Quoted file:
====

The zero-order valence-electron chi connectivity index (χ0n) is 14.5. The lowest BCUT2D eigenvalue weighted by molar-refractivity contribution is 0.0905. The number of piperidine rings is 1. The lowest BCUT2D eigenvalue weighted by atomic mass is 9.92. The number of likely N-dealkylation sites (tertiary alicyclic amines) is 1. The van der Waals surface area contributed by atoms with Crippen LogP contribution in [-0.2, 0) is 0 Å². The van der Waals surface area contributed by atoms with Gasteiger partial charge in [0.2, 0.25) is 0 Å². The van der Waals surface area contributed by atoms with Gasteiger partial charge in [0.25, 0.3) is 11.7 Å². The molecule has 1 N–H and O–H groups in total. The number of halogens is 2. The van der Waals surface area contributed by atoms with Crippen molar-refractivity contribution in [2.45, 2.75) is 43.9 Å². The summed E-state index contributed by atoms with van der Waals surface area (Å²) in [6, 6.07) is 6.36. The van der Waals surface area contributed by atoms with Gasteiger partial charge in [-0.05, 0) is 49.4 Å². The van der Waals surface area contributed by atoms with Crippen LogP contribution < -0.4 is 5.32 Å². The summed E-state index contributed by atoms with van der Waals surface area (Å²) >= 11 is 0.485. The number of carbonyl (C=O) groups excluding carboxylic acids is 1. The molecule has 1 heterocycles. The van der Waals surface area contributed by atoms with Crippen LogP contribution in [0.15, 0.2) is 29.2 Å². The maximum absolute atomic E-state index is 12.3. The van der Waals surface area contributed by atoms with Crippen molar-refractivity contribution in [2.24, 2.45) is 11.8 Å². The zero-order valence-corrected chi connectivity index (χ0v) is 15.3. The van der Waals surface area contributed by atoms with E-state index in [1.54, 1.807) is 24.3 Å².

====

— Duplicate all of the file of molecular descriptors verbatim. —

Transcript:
The zero-order valence-electron chi connectivity index (χ0n) is 14.5. The lowest BCUT2D eigenvalue weighted by molar-refractivity contribution is 0.0905. The number of piperidine rings is 1. The lowest BCUT2D eigenvalue weighted by atomic mass is 9.92. The number of likely N-dealkylation sites (tertiary alicyclic amines) is 1. The van der Waals surface area contributed by atoms with Crippen LogP contribution in [-0.2, 0) is 0 Å². The van der Waals surface area contributed by atoms with Gasteiger partial charge in [0.2, 0.25) is 0 Å². The van der Waals surface area contributed by atoms with Gasteiger partial charge in [0.25, 0.3) is 11.7 Å². The molecule has 1 N–H and O–H groups in total. The number of halogens is 2. The van der Waals surface area contributed by atoms with Crippen molar-refractivity contribution in [2.45, 2.75) is 43.9 Å². The summed E-state index contributed by atoms with van der Waals surface area (Å²) in [6, 6.07) is 6.36. The van der Waals surface area contributed by atoms with Gasteiger partial charge in [-0.05, 0) is 49.4 Å². The van der Waals surface area contributed by atoms with Crippen LogP contribution < -0.4 is 5.32 Å². The summed E-state index contributed by atoms with van der Waals surface area (Å²) >= 11 is 0.485. The number of carbonyl (C=O) groups excluding carboxylic acids is 1. The molecule has 1 heterocycles. The van der Waals surface area contributed by atoms with Crippen LogP contribution in [0.15, 0.2) is 29.2 Å². The maximum absolute atomic E-state index is 12.3. The van der Waals surface area contributed by atoms with Crippen molar-refractivity contribution in [2.24, 2.45) is 11.8 Å². The zero-order valence-corrected chi connectivity index (χ0v) is 15.3. The van der Waals surface area contributed by atoms with E-state index in [1.54, 1.807) is 24.3 Å².